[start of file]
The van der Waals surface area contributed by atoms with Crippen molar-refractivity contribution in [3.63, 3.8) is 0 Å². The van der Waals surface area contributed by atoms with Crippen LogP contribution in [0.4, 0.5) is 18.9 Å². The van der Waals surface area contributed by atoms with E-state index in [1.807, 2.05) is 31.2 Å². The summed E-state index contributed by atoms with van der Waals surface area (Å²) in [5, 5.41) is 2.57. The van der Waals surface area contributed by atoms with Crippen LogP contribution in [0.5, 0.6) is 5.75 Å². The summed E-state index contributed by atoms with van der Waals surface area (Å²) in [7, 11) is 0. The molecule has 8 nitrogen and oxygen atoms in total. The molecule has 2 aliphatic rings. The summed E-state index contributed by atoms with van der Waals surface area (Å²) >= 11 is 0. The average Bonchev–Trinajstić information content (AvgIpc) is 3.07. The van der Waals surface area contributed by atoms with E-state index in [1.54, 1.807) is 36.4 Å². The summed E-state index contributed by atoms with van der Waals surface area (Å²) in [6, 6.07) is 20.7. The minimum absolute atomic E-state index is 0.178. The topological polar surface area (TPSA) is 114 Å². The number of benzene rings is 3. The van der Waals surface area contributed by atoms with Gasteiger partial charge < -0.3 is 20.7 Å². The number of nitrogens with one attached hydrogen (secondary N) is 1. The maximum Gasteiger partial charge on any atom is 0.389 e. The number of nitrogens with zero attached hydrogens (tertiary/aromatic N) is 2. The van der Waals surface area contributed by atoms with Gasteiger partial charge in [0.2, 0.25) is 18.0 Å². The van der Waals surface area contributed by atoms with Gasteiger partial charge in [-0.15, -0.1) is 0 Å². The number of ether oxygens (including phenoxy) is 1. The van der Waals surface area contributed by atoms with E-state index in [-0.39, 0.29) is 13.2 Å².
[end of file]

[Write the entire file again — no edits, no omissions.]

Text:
The van der Waals surface area contributed by atoms with Crippen molar-refractivity contribution in [3.63, 3.8) is 0 Å². The van der Waals surface area contributed by atoms with Crippen LogP contribution in [0.4, 0.5) is 18.9 Å². The van der Waals surface area contributed by atoms with E-state index in [1.807, 2.05) is 31.2 Å². The summed E-state index contributed by atoms with van der Waals surface area (Å²) in [5, 5.41) is 2.57. The van der Waals surface area contributed by atoms with Crippen LogP contribution in [0.5, 0.6) is 5.75 Å². The summed E-state index contributed by atoms with van der Waals surface area (Å²) in [7, 11) is 0. The molecule has 8 nitrogen and oxygen atoms in total. The molecule has 2 aliphatic rings. The summed E-state index contributed by atoms with van der Waals surface area (Å²) >= 11 is 0. The average Bonchev–Trinajstić information content (AvgIpc) is 3.07. The van der Waals surface area contributed by atoms with E-state index in [1.54, 1.807) is 36.4 Å². The summed E-state index contributed by atoms with van der Waals surface area (Å²) in [6, 6.07) is 20.7. The minimum absolute atomic E-state index is 0.178. The topological polar surface area (TPSA) is 114 Å². The number of benzene rings is 3. The van der Waals surface area contributed by atoms with Gasteiger partial charge < -0.3 is 20.7 Å². The number of nitrogens with one attached hydrogen (secondary N) is 1. The maximum Gasteiger partial charge on any atom is 0.389 e. The number of nitrogens with zero attached hydrogens (tertiary/aromatic N) is 2. The van der Waals surface area contributed by atoms with Gasteiger partial charge in [0.2, 0.25) is 18.0 Å². The van der Waals surface area contributed by atoms with Gasteiger partial charge in [-0.15, -0.1) is 0 Å². The number of ether oxygens (including phenoxy) is 1. The van der Waals surface area contributed by atoms with E-state index in [-0.39, 0.29) is 13.2 Å².